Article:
June apple opinions

Last year I had the opportunity to add some scions of what I simply call the June apples. Of the three I added Stripe June, Big Red June, and Carolina Red June the only one that did not fruit this year was the Carolina Red June. Yesterday I noticed one of the Stripe June had a little amount of stripe so I picked it for a taste test. The apple actually was a little past prime but still pretty good (sweet/tart). This first season I wanted to determine a rough ripening date and if it was good enough to give it a bigger share of my limited space. I only had three of these so I picked another one without any stripes. Well it was slightly on the under ripe side with the balance a little more skewed toward tart/sweet but still decent to me. Now for the real test. Two of my Georgia grands were spending a few days with me so they were ask for taste opinions and both gave a thumbs up. I’m hoping to pick the third one at that perfect stage but that window seems very small. Anyone else growing June or very early apples? What are you opinions of them? Would I be better off focusing on late season apples that store for exceptionally long periods of time?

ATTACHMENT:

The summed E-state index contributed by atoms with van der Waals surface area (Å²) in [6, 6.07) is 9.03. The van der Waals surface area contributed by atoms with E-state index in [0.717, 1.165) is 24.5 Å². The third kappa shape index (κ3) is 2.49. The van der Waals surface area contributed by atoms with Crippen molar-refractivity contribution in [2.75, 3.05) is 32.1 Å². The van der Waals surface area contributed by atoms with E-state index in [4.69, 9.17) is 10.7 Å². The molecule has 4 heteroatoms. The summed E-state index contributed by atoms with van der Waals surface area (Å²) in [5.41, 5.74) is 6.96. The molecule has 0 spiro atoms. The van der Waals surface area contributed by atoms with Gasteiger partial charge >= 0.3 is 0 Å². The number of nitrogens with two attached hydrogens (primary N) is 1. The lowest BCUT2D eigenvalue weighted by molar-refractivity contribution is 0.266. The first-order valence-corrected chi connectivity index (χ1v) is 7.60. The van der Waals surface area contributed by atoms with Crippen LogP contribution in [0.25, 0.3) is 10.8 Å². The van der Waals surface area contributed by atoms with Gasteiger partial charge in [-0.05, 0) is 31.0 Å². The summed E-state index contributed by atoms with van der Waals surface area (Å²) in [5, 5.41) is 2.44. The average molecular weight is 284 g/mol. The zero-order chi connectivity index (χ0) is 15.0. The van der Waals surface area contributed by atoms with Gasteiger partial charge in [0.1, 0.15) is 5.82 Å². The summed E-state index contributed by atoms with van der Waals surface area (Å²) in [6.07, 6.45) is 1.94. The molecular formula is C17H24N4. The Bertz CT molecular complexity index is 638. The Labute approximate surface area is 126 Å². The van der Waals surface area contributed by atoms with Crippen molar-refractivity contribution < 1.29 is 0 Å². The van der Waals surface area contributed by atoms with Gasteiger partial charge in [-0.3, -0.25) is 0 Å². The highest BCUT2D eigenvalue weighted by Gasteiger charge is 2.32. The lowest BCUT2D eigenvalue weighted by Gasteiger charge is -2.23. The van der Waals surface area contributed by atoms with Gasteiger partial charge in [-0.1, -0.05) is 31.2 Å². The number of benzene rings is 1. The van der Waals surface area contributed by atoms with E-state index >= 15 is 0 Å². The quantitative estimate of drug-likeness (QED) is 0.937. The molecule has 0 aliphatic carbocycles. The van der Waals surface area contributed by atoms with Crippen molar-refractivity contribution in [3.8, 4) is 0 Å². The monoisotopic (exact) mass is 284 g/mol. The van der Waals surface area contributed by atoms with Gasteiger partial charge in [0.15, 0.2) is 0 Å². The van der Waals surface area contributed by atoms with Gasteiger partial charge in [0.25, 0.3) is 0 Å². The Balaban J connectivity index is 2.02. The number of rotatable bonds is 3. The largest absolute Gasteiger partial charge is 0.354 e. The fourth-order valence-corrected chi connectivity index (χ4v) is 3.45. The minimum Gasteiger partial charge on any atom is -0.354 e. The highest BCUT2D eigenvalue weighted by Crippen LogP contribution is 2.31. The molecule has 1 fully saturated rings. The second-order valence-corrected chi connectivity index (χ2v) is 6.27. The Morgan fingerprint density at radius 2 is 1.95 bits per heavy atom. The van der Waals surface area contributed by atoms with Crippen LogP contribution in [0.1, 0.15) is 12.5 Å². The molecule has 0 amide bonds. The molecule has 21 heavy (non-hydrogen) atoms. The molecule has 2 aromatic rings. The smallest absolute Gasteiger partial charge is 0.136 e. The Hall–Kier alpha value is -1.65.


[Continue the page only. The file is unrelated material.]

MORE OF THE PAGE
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For June-bearers, I have Carolina Red June and Lowland Raspberry aka Liveland Raspberry/ Russian Raspberry etc etc. Neither of them have fruited yet.

I like early-season apples. They are refreshing right off the tree in summer.

I have had success with Lodi and Gingergold in July. Gingergold is wonderful here.

I’ve tried - but failed - to obtain the Henry Clay apple, another one for July/Aug.

I have Williams Pride and Baker’s Delicious for late July, but they haven’t fruited yet either.

For August, I have Cherryville Black, but no fruit yet. My Red Gravenstein has its first 2 apples on it right now. I’ve tasted these at other orchards nearby and they are terrific. I have been trying to obtain Pixie Crunch but not yet succeeded. I’ll probably buy a tree from Cummins over the coming year.

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I have Lodi - inferior to its Yellow Transparent in almost every respect, except that it is larger.